You want your dog to listen to you, not because they’re afraid of what would happen to them if they don’t listen, but because they actually like you, trust you, and want to hang out with you.
And most of all?
You just want to go for a nice neighborhood stroll without getting your arm yanked out of its socket.
Imagine your dog actually enjoying training, instead of just enduring it.
Imagine being a real team and working together, instead of having your daily walk be a battle of wills, and who can “out-stubborn” the other.
That’s the dream.
And it is within reach.
About Practical Leash Manners
Get your dog to stop pulling with a detailed plan that mortals can follow
When we started working on this course, we looked at all the areas people (myself included) tend to struggle with when it comes to loose leash, and figured out a plan of attack.
Overcome obstacles like:
Being driven mad by the “stop walking when the dog pulls” technique. Everyone tells you to do this, but when you try it, your dog just stands there at the end of the leash, completely ignoring you.
The “yoyo dog” problem. Maybe Sparky DOES come back to you when you stop walking, but she immediately pulls again. Then you stop, she comes back, pulls again.. and repeat until the end of time.
Your dog not being sufficiently food-motivated. Maybe they’ll happily work for treats in your living room, but don’t care about them outside the house.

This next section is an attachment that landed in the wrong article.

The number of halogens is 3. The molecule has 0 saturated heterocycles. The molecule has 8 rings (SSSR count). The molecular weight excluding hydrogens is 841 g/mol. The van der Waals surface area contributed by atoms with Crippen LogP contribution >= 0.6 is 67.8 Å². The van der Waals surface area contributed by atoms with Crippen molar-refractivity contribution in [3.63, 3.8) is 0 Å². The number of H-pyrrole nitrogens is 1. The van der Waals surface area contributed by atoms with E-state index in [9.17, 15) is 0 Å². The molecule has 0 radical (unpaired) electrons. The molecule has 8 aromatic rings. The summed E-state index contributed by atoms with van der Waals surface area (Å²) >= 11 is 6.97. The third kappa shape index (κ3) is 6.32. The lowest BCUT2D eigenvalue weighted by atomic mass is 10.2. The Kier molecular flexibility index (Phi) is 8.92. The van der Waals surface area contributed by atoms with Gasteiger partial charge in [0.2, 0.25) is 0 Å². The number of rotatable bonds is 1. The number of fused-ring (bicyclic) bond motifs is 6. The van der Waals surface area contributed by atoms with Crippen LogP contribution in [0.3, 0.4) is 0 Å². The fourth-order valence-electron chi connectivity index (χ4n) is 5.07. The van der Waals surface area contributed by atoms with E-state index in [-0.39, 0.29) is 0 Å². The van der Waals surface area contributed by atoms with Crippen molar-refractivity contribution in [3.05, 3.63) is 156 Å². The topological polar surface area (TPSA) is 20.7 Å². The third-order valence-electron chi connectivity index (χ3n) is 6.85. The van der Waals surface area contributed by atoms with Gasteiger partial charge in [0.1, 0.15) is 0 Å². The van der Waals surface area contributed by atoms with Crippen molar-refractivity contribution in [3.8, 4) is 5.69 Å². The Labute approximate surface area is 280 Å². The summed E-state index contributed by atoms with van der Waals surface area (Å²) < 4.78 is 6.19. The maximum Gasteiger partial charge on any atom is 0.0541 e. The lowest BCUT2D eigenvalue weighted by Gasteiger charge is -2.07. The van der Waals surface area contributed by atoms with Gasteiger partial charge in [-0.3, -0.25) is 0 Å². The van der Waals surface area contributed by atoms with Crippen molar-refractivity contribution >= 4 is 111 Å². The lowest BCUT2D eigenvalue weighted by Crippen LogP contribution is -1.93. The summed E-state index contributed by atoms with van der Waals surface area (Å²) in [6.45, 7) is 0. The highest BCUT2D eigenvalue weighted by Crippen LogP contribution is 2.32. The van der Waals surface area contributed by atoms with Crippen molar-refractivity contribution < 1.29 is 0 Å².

A sustainable training plan that creates lasting behavior change.
Step-by-step video tutorials that take the mystery out of training.
Footage of our real training sessions that show you how we work through challenges.
The objective: To walk you (no pun intended) through beginner to intermediate leash manners. By the end of the course, you should be able to loose-leash-walk your dog through your neighborhood or other moderately distracting areas.
You’ll also establish the foundation of important skills, habits, and dog-owner teamwork needed for advanced leash manners later, when there are more intense distractions.
The approach: One of the core aspects of our program is the on-and-off-duty method, a clear signaling system that tells the dog when they may pull and when they may not pull.
You’ll need two leash-connection points on your dog’s body for this. Preferably a collar and a harness, but you could also use a harness with a front clip and a back clip. One of these points will be for on-duty, and one will be for off-duty.
We teach your dog that when the leash is connected to the on-duty point, they need to maintain a slack leash. When it’s on their off-duty point, it’s okay if they pull. This lets you “level up” in a controlled, systematic way, which makes training quicker and more efficient.
This was the game changer for me. It meant I could slack off and walk my dog without it being a training session sometimes. And during training, if we encountered distractions at a level we weren’t ready for, I could switch my dog from on duty to off duty.